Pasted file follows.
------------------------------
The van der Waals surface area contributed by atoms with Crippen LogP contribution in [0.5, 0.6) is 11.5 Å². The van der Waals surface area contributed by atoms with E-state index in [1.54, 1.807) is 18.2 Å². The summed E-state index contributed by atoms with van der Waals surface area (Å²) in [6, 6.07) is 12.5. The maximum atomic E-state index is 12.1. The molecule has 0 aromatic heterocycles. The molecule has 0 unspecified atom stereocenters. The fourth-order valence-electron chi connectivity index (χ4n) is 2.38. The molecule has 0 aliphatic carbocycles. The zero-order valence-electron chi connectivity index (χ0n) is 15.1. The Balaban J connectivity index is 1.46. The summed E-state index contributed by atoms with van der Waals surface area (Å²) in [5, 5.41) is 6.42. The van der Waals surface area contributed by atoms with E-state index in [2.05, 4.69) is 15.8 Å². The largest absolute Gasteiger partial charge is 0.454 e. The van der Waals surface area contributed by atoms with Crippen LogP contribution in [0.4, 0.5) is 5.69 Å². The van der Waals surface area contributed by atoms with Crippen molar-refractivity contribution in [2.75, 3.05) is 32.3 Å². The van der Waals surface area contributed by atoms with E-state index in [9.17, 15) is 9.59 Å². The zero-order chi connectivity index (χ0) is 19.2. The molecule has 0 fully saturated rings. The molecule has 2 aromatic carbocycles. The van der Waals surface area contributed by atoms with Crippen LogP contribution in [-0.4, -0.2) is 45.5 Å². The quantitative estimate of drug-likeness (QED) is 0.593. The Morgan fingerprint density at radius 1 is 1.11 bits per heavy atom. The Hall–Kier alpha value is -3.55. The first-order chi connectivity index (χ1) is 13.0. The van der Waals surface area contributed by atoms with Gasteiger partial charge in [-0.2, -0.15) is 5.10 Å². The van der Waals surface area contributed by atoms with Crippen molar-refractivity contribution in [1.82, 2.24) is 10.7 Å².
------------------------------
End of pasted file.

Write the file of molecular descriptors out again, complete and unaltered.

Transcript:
The van der Waals surface area contributed by atoms with Crippen LogP contribution in [0.5, 0.6) is 11.5 Å². The van der Waals surface area contributed by atoms with E-state index in [1.54, 1.807) is 18.2 Å². The summed E-state index contributed by atoms with van der Waals surface area (Å²) in [6, 6.07) is 12.5. The maximum atomic E-state index is 12.1. The molecule has 0 aromatic heterocycles. The molecule has 0 unspecified atom stereocenters. The fourth-order valence-electron chi connectivity index (χ4n) is 2.38. The molecule has 0 aliphatic carbocycles. The zero-order valence-electron chi connectivity index (χ0n) is 15.1. The Balaban J connectivity index is 1.46. The summed E-state index contributed by atoms with van der Waals surface area (Å²) in [5, 5.41) is 6.42. The van der Waals surface area contributed by atoms with E-state index in [2.05, 4.69) is 15.8 Å². The largest absolute Gasteiger partial charge is 0.454 e. The van der Waals surface area contributed by atoms with Crippen LogP contribution in [0.4, 0.5) is 5.69 Å². The van der Waals surface area contributed by atoms with Crippen molar-refractivity contribution in [2.75, 3.05) is 32.3 Å². The van der Waals surface area contributed by atoms with E-state index in [9.17, 15) is 9.59 Å². The zero-order chi connectivity index (χ0) is 19.2. The molecule has 0 fully saturated rings. The molecule has 2 aromatic carbocycles. The van der Waals surface area contributed by atoms with Crippen LogP contribution in [-0.4, -0.2) is 45.5 Å². The quantitative estimate of drug-likeness (QED) is 0.593. The Morgan fingerprint density at radius 1 is 1.11 bits per heavy atom. The Hall–Kier alpha value is -3.55. The first-order chi connectivity index (χ1) is 13.0. The van der Waals surface area contributed by atoms with Gasteiger partial charge in [-0.2, -0.15) is 5.10 Å². The van der Waals surface area contributed by atoms with Crippen molar-refractivity contribution in [1.82, 2.24) is 10.7 Å².